Taxes in Retirement

My parents are both retired now. Early retirement for them was 65 and 61. Very surprising, considering the financial mistakes my father made in the last 15 years. It was very fortunate for both of them that my mom didn't make those same mistakes. Also, as a nurse for most of her adult life, she built up her RRSPs and earned a decent pension.

No idea what world my father is living in, though. Over the weekend, he was complaining about them owing the Government over $5,000 in taxes despite being retired.

Frankly, I'm not surprised at the $5,000 in taxes owed. In large part to his past financial indiscretions, my father wiped out his RRSPs to partially pay down a huge debt. Yikes! From my understanding*, the only money he's "earning" is the money from Old Age Security (OAS) and from the Canada Pension Plan (CPP). Let's assume that's $16,000 a year and he's being appropriately taxed for this small amount (Approximately, $500 in taxes).

In order for my parents to be receiving a tax bill of $5,000, I'm going to assume the following:

  1. My mom's income last year was around $55,000
  2. Trying to avoid withholding taxes, they withdrew from her RRSP in increments of $5,000 (or less).
  3. She's earning her pension as a nurse and is only getting taxed at 10%.
  4. She's earning CPP and is also being taxed at 10%. 
As my mom is 61 years old, she only has 10 years or so before she needs to convert her RRSPs to RRIFs. At that time, she'll be forced to take out money from the RRIF on a predetermined schedule. The more money in the RRIF, the more money she'll be forced to take out. That means she'll be in a higher income bracket.

To avoid the taxes associated with the forced withdrawals of the RRIF, she has started to withdraw from her RRSPs.

We all know RRSPs. You put money into them and the Government gives you a tax refund! Awesome! Additionally, money grows inside an RRSP without being taxed! The only thing people forget, is that the Government isn't that generous. RRSPs are only tax deferred. The Government is patiently waiting for their share.

When you withdraw from an RRSP early, the financial institution holding the RRSP will deduct a withholding tax. Depending on the amount you withdraw, the financial institution will withdraw a specific rate as follows:

  • Less than $5,000 = 10%
  • $5,000 to $15,000 = 20%
  • Greater than $15,000 = 30%

So obviously, you'd take money out in increments of $5,000 right? That way you avoid paying 30% tax! Right?


Sadly, the Government has a way of getting this money.

Any amounts taken out of your RRSP is considered as income the year you withdraw the money. If you withdraw $5,000 from your account 8 times, your income from RRSPs is $40,000.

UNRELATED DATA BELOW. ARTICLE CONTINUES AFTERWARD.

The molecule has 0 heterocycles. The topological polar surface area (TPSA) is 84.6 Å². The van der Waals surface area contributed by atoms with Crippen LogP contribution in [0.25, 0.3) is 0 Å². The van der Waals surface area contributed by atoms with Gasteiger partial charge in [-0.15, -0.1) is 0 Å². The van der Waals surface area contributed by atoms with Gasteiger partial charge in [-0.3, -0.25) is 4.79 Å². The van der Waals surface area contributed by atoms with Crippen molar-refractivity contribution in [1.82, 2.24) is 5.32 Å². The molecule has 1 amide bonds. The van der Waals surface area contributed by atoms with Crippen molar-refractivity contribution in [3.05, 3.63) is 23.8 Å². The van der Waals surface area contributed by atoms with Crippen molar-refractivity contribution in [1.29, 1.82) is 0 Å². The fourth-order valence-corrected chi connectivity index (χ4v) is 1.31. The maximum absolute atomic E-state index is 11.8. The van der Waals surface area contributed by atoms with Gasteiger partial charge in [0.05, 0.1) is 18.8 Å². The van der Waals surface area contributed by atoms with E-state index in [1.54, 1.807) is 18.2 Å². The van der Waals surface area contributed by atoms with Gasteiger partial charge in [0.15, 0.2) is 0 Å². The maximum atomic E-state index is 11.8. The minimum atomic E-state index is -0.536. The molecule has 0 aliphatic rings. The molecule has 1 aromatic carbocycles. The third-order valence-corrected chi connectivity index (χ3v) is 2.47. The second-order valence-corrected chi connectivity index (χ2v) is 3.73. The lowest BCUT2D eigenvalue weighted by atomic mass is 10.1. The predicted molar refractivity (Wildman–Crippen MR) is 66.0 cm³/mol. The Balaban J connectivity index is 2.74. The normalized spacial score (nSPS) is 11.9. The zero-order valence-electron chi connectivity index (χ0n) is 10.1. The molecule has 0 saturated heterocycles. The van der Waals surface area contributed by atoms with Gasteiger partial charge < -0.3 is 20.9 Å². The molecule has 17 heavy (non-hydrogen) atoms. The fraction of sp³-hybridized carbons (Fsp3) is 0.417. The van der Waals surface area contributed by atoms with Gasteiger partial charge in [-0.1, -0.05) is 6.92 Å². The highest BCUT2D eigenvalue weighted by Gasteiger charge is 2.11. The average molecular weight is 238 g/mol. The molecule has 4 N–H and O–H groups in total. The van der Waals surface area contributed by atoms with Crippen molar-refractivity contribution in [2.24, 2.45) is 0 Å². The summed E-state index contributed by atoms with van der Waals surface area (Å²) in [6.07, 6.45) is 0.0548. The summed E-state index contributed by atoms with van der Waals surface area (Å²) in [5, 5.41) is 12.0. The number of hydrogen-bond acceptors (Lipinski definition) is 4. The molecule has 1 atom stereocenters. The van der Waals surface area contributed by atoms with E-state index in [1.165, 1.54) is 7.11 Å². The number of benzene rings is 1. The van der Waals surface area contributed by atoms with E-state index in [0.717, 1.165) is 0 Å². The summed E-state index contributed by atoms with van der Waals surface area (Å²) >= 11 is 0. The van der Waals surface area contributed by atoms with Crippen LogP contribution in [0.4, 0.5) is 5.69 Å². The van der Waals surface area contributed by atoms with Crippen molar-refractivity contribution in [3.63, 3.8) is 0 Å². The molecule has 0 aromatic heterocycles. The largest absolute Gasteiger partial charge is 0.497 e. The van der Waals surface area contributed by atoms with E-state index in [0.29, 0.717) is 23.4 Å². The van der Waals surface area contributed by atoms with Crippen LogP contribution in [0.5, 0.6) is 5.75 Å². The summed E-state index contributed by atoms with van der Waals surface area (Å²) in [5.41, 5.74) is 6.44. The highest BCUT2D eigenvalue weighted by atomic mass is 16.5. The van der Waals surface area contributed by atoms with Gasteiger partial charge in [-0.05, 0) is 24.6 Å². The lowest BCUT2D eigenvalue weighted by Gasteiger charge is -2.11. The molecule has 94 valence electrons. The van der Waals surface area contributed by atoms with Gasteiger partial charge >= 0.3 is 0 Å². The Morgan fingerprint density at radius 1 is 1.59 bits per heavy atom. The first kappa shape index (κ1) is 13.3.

So why do they consider it income?

Well, when you put the money into an RRSP, you're deferring your income to be taxed later. You are receiving the tax refund because you are effectively lowering the amount you earned the previous year. Since the Government taxed you on the amount you didn't earn, they give you money back in the form of a tax refund. It's not free money!

So how did my parents get a tax bill of $5,000?

This is my best guess:

  • In total, my mom earned $55,000 from her RRSP and pensions.
  • They took money out in increments of $5,000 or less and got taxed at a rate of 10%.
  • The total tax they paid thus far was $5,500.
  • According to some nifty tax calculators online, earning $55,000 (in Ontario) means a tax bill of $10,683.
  • Since they already paid $5,500, that leaves $5,183 owing to the Government.

This seems plausible to me.

So how could they have avoiding this tax bill?

For one, my father's financial mistakes forced my parents to work longer than they wanted to. Without this mistake, both my parents could have retired earlier giving them more time to withdraw from their RRSPs before the age of 72.

That means they wouldn't need to take as much money from their RRSPs each year. However, let's just assume they need the $71,000 of income per year.

Assuming they retired much earlier and earned incomes of $35,500 each ($71,000 combined), that gives them a total tax bill of $10,000 (approximately, $5,000 each).

The total amount of taxes they owe for last year's income is $11,000. That's about $1,000 in savings.

Since they don't need $71,000 a year, they would withdraw less from their RRSPs and that would lower the amount of tax owing. For example, $60,000 split equally would result in a total tax bill of $8,000 and $50,000 split equally would result in a total tax bill of $6,000.

Either way, the Government is going to get its share. However, with sound financial planning, you can keep more of that money in your pockets.

*My parents don't share much of the details with me. I have to guess in an attempt to figure these things out on my own.


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